Reconciling work and family life in the financial services sector

Two of the largest Spanish banks, BBVA and Banco Popular, are the first companies in Spain’s financial services sector to introduce plans aimed at a better work-life balance. These plans have been negotiated with the employee representatives, and include a wide array of measures.

Reconciling work and family life is becoming an increasingly topical issue in the financial services sector’s social agenda, particularly in light of its strategy on corporate social responsibility. In this context, two of the largest private Spanish banks, Banco Bilbao Vizcaya Argentaria (BBVA) and Banco Popular, have prepared - in close cooperation with the trade unions - a package of measures on the issue of work-life balance.

BBVA measures

BBVA has signed a biannual agreement with two of Spain’s main trade union confederations, the General Union of Workers (Unión General de Trabajadores, UGT) and the Trade Union Confederation of Workers’ Commissions (Comisiones Obreras, CC.OO), covering four basic pillars: reconciling work and family life; the protection of pregnancy and maternity; equal opportunities for both sexes; and a number of measures on sexual harassment and violence. The measures included within each pillar can be summarised as follows.

In order to foster the reconciliation of family and work life, employees with children aged under seven years, or with elderly or sick relatives, are allowed to reduce their daily working time by a quarter. In addition, leave of absence is extended to three years, and this period, as well as any other time devoted to child-caring duties, will be taken into account in calculating seniority rights. Moreover, during the first year, the employee will have the right to keep his/her exact job, after which guarantees for similar work remain in place.

With regard to the protection of pregnancy and maternity, the agreement provides that the legal ‘breast-feeding hour’ may be substituted either by a reduction in one hour of the daily working time (either at the beginning or at the end of the day), or by 15 days to be added to the legally-binding maternity leave period. In the case of a multiple birth, the time to be reduced will be one hour per child per day, or 30 days if the accumulated leave option is chosen. This leave can be taken either by the father or by the mother. The BBVA agreement also includes the possibility of taking maternity leave on a part-time basis (only available to mothers), while fathers can benefit from an increase of five consecutive working days off after the baby’s birth, in addition to the existing legal paternity leave.

Concerning the issue of equal opportunities for both sexes, the agreement enables employees to take periods of leave without pay for family-related situations, and also to reduce their working time for professional training. In addition, employees on leave without pay may participate in calls for transfers and promotions, as if they were active in the workplace. Furthermore, a special Equality Committee has been appointed to ensure that the principle of equality of opportunities is fulfilled.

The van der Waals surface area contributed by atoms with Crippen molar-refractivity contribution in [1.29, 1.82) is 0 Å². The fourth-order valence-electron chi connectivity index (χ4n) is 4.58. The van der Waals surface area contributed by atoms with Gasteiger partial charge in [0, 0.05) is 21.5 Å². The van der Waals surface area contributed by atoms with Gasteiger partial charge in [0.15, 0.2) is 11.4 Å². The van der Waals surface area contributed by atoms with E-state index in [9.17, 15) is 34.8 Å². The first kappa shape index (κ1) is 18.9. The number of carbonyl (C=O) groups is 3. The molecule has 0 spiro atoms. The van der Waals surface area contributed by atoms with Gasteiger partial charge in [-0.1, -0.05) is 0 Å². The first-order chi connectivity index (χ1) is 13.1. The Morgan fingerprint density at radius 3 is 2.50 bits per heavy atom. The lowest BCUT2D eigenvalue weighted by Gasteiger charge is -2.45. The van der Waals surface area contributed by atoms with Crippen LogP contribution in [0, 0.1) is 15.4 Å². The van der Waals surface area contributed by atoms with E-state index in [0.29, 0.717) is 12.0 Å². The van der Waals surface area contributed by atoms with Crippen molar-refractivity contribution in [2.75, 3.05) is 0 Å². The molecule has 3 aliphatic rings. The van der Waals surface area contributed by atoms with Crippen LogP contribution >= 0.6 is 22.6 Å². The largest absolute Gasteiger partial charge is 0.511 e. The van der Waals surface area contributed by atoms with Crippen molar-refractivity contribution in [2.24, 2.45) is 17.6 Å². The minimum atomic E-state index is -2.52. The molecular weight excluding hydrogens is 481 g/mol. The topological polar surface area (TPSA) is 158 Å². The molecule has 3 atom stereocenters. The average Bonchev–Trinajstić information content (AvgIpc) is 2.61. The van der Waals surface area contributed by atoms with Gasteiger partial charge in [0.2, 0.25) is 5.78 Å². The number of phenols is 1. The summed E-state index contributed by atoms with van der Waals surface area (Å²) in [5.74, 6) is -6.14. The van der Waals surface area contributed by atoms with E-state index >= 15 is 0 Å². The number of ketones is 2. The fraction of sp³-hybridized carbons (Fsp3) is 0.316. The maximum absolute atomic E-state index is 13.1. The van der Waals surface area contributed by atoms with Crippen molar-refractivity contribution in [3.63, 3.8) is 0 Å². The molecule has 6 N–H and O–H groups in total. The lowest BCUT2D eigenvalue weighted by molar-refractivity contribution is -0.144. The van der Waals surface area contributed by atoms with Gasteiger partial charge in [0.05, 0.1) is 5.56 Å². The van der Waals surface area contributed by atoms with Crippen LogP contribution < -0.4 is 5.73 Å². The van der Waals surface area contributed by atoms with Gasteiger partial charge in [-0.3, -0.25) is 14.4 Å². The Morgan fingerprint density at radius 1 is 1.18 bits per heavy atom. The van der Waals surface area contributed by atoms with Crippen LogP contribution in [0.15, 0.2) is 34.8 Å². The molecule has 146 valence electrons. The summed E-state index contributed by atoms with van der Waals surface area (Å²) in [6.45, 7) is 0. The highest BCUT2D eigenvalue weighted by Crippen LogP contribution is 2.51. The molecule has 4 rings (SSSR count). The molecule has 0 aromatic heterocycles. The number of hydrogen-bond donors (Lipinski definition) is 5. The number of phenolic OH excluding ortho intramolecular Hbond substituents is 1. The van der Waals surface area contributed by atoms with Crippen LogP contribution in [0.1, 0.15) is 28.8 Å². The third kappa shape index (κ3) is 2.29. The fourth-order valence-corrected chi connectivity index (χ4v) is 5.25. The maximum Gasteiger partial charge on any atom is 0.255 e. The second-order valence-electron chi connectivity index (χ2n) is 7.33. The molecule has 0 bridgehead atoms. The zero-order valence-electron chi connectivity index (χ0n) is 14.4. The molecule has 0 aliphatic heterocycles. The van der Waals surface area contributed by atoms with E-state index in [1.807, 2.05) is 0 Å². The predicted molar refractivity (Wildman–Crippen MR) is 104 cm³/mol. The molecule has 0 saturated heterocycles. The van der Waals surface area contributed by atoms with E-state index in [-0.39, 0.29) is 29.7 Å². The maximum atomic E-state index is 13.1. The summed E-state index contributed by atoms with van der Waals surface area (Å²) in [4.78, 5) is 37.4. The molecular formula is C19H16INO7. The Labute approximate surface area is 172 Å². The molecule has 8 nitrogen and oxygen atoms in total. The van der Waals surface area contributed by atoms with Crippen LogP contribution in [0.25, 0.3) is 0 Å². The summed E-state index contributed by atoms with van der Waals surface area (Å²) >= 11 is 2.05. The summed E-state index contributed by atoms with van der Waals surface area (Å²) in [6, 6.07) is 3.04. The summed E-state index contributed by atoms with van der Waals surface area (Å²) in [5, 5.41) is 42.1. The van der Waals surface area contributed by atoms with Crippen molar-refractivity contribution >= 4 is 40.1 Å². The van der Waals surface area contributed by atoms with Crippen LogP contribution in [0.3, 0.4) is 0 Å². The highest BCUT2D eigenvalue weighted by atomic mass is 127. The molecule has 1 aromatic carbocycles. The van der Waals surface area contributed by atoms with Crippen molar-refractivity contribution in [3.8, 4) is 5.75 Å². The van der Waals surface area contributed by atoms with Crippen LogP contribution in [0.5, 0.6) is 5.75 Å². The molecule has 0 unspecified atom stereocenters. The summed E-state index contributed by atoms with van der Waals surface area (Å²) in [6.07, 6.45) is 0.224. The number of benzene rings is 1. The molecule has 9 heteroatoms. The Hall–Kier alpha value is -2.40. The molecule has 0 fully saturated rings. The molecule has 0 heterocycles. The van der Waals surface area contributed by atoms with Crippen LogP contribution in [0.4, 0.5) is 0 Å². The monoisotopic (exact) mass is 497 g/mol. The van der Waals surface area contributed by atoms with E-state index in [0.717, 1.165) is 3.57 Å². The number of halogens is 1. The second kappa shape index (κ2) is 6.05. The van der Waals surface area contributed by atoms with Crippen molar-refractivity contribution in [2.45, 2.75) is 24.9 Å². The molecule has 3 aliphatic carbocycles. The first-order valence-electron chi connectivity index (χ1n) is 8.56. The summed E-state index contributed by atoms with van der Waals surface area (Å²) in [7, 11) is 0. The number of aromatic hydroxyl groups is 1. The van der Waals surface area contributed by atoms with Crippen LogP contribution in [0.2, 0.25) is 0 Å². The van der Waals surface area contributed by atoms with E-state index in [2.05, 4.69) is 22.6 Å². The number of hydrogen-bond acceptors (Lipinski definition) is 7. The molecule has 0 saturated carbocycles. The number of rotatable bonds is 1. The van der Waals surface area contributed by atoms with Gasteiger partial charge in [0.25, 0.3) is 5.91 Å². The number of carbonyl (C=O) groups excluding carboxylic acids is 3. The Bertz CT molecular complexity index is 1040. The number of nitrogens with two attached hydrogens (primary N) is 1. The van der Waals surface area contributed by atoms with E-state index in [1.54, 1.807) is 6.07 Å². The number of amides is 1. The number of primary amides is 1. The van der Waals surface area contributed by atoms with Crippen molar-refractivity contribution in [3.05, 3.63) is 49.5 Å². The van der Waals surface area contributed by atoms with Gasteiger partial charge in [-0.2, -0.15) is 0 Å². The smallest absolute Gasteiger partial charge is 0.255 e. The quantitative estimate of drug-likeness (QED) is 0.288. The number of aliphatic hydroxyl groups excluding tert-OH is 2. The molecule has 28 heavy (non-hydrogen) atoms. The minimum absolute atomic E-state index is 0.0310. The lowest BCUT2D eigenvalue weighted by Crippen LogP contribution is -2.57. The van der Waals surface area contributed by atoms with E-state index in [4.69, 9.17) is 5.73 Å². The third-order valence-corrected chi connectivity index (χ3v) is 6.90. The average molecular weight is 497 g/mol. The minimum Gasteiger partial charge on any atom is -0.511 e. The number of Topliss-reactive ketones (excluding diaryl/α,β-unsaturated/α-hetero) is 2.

In an effort to combat sexual harassment and violence, the agreement establishes the following measures for women who are affected by these situations: the right to part-time work or flexitime; the option of moving to another location, with a right to keep their former job for six months; and the possibility of stopping their working contract for a period of six to 18 months.

Banco Popular measures

Meanwhile, Banco Popular has reached agreement with its trade unions on a package comprising 14 measures, available to any of the bank’s 13,500 employees. These measures can be briefly summarised as follows. First, leave of absence for family care reasons is extended up to three years, and up to one year for community work or for training reasons. Second, the maternity leave period is extended by two additional paid weeks, and, once the baby is born, the mother may substitute the legal ‘breast-feeding hour’ for paid leave of 12 working days. In addition, female employees whose job involves a daily split shift, and who have children aged under three years, are allowed the option of continuous working time. Moreover, the legal maternity leave period is extended to one year for mothers who have triplets, quadruplets or children with disabilities.

Banco Popular has also established a number of financial support measures for employees with disabled children, as well as interest-free loans of up to nine months for adoptions, and a crèche payment of €60 per month for employees with children under three years old. Finally, Banco Popular has also guaranteed that it will provide a temporary worker to take over the work of women on maternity leave in offices with fewer than four employees, as well as the facility to install video-conference systems in order to reduce work travel as much as possible.

Further information

The recently approved ‘Concilia Plan’ agreement in the public sector (ES0602104f) establishes a series of measures for civil servants of the General State Administration with regard to flexible working time, work-life balance, care of dependants, and sexual harassment.

In February 2006, the Spanish government consulted the social partners on its new draft gender equality law (ES0602106f). In a further related measure towards reconciling work and family life, a draft bill aimed at establishing a national dependent care system was approved in December 2005 (ES0601205f).

For further information at European level on combining family and full-time work, see the comparative topic report on this subject, TN0510TR02. The national report for Spain (105Kb pdf) is also available.

 

 

 

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